Pope should visit Ireland and apologise to victims -- O'Connor
Published 03/01/2010 | 05:00
Controversial singer Sinead O'Connor has said that the Pope should come to Ireland to personally apologise to the Irish people for the litany of crimes against children outlined in the Ryan and Murphy reports.
"In 1987, the Church in Ireland took out an insurance policy to protect themselves from claims they foresaw would be brought against them from survivors of clerical abuse and their families. If they knew as far back as 1987, why did they not deal with the issue then?" she said.
"In all this time and with the Ryan report and now the Murphy report, why did neither Pope John Paul II or Pope Benedict get on a plane and come to Ireland to meet the survivors, to personally apologise and thank them for their bravery in coming forward?
"It seems to me the Church themselves should have been the ones to bring this matter into the public arena," she said. "One of the reasons I feel so passionately about these issues is that I am myself a survivor of severe child abuse."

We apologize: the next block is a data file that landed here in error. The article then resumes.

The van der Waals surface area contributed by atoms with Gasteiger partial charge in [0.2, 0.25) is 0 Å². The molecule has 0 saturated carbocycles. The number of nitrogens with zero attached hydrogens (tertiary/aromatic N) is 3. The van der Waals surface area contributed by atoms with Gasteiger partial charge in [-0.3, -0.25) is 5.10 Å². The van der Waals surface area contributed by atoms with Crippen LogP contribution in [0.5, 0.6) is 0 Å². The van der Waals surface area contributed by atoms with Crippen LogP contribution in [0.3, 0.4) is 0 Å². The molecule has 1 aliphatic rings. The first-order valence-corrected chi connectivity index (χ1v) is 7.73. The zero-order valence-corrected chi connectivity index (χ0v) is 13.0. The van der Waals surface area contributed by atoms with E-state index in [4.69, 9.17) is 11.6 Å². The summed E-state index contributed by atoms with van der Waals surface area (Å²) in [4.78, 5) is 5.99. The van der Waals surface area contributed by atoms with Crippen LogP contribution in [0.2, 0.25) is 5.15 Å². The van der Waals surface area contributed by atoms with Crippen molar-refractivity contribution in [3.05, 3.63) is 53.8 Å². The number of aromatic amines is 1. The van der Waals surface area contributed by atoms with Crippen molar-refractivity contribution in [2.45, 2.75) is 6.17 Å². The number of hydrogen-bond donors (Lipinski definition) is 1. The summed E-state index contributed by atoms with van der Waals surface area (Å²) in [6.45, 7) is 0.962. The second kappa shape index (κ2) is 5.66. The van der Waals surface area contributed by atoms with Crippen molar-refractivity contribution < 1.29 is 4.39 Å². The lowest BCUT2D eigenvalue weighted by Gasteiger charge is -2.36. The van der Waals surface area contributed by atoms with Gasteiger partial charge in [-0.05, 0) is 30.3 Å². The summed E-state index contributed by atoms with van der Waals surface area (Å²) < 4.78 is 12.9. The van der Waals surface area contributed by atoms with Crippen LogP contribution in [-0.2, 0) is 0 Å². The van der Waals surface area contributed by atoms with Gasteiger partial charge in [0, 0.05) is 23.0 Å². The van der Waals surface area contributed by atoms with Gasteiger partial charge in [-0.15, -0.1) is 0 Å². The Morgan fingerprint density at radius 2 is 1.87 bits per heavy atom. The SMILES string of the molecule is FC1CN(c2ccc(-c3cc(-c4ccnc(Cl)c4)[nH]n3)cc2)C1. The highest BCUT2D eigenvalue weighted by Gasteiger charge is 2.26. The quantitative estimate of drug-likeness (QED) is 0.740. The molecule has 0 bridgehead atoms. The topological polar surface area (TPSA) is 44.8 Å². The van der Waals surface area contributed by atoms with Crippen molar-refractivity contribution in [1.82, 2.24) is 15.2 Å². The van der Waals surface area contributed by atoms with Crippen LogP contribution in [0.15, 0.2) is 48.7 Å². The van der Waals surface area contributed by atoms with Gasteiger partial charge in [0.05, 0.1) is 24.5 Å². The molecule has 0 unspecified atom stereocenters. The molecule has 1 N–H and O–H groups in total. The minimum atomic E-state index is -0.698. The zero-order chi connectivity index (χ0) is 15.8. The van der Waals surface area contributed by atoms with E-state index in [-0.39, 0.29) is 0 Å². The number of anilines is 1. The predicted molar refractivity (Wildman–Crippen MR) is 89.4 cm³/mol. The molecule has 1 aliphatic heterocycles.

She said that by resigning, Catholic bishops were actually getting off the hook.
"I myself would go much further and say that the Vatican itself should now be the subject of criminal investigation into what went on in the Irish Catholic Church," she says. "They knew in 1987 what was going on in the Irish Church -- they did nothing but act to preserve their business interests."
The singer, who was also known as Sister Bernadette, said that she had spoken to survivors and people who campaigned for years to expose what was going on in the Church and she was humbled by their stories.
"These are the people who acted in the interests of children and in the interests of Catholicism. Ireland owes them a massive debt of gratitude for bringing us the truth and therefore allowing us to disentangle ourselves from. . . oppression and lies."
She also called on Children's Minister Barry Andrews to organise for a monument, to be paid for by the Catholic Church, to be erected in every diocese "to honour and thank these brave people who have fought to be heard and changed the course of Irish history".
"Their names should be set in stone so that this country will never forget their courage and they will remain an inspiration for generations to come," she added.